Game of Thrones is a literary and cinematic phenomenon that emerged from the pen of writer George R.R. Martin in the 1990s. It began as a book but morphed into a media empire, including one of the most popular television shows ever on HBO. The overall point of the series is to explore the relationships between a group of feuding kingdoms in a fictional medieval country.
Jeremiah 23:1-6 holds many similarities to Game of Thrones. Jeremiah’s context is filled with kingdoms that were at odds with each other, and political and military jockeying by multiple kings who either wanted power or were afraid of losing it. Former enemies, Egypt and Assyria, had formed a tentative alliance against the Babylonians. Judah was left with a choice: Align with Egypt and Assyria and stand against Babylon or give in to Babylon’s authority.
Three kings of Judah made decisions that led to Judah’s military ruin. One decided to join Egypt as they tried to help Assyria battle Babylon. But during one of the military conflicts, he was killed at the hands of Egyptian archers. A second decided to withhold a monetary tribute from Babylon which led to Babylon invading Jerusalem shortly thereafter. A third tried to stand against Babylon which led to Judah being taken into exile.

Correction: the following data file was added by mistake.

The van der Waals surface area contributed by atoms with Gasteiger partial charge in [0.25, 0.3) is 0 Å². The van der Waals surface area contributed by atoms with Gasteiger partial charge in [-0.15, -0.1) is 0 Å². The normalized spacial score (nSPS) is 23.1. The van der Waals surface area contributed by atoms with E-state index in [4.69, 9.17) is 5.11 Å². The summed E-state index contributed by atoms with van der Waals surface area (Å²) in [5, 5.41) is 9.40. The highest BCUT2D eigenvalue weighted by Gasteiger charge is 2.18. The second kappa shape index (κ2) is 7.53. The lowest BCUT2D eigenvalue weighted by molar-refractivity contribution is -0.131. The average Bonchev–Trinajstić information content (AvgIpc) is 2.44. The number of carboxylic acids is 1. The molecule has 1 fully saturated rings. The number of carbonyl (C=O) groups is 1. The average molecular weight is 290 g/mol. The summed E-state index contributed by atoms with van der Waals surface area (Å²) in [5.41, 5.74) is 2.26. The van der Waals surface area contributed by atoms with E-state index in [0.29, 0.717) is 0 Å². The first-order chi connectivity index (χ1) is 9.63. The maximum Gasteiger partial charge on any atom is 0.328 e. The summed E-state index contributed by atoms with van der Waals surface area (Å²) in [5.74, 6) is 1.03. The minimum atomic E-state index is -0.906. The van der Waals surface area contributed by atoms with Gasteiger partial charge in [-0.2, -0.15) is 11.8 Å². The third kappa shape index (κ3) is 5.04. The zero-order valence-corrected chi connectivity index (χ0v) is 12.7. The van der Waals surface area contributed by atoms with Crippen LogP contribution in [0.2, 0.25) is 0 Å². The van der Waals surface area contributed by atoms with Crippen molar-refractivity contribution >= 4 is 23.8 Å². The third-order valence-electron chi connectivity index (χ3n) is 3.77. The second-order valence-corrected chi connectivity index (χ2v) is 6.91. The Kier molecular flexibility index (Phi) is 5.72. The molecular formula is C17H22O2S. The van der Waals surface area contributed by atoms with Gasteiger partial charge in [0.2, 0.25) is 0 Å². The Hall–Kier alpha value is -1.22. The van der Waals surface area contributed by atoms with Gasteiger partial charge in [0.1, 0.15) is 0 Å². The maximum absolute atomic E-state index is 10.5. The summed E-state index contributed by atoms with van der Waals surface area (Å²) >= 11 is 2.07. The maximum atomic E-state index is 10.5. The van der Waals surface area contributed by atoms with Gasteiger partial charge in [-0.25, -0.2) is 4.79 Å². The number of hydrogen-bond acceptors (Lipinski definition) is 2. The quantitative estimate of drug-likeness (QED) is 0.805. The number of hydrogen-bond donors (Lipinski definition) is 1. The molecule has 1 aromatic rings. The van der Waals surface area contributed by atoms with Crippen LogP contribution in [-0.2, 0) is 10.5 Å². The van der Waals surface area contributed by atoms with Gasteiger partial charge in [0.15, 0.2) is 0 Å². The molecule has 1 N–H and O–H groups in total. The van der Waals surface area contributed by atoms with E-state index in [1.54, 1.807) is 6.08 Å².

One of the ironies of the actions of these kings was that each time they prepared to respond to their enemies, the prophet Jeremiah delivered a word from God about what they were to do. Each time, God told the king to stand down and wait. If they did not wait, they would experience defeat. None of the kings listened. They rushed headlong into defeat for themselves and for God’s people.
Jeremiah 23 is God’s response to the sins of the kings in not listening to the words of the prophet. God speaks directly to the leaders who marched the nation of Judah into defeat. Jeremiah compared those leaders to shepherds who led their sheep astray. A shepherd’s role was to protect their sheep from harm.
Unfortunately, Judah’s shepherds did not protect them. Jeremiah 23 is a clear expression of God’s displeasure with the decisions that had been made by the kings. In the end, God would not turn a blind eye to their actions. God would hold those leaders accountable.
But, according to Jeremiah, the story would not end there. God would not leave the people alone or leaderless. God would redeem the people and eventually set the free through a leader who would be the kind of leader who put God first and loved the people the way God wanted. God would eventually send a truly righteous leader to lead God’s people.
Instead of ultimate defeat, they would experience ultimate redemption and restoration through a leader who came from the lineage of David, their nation’s greatest king. This leader would lead them and love them as God desired.
God eventually sent the leader who was not only the one the Hebrew people needed but that all creation needed. God provided a leader after God’s own heart who truly loved and shepherded God’s people: The man Jesus. The one who loved us all with an incomparable love and was willing to give his life for ours. The man who fulfilled God’s desire for himself and us.
During this season where we have too many examples of faulty and selfish leadership, may we remember that our hope is not to be found in fallible humans who seek leadership to build their own kingdoms and instead place our hope in the one who came as a sacrifice for those who needed it, Jesus the Christ.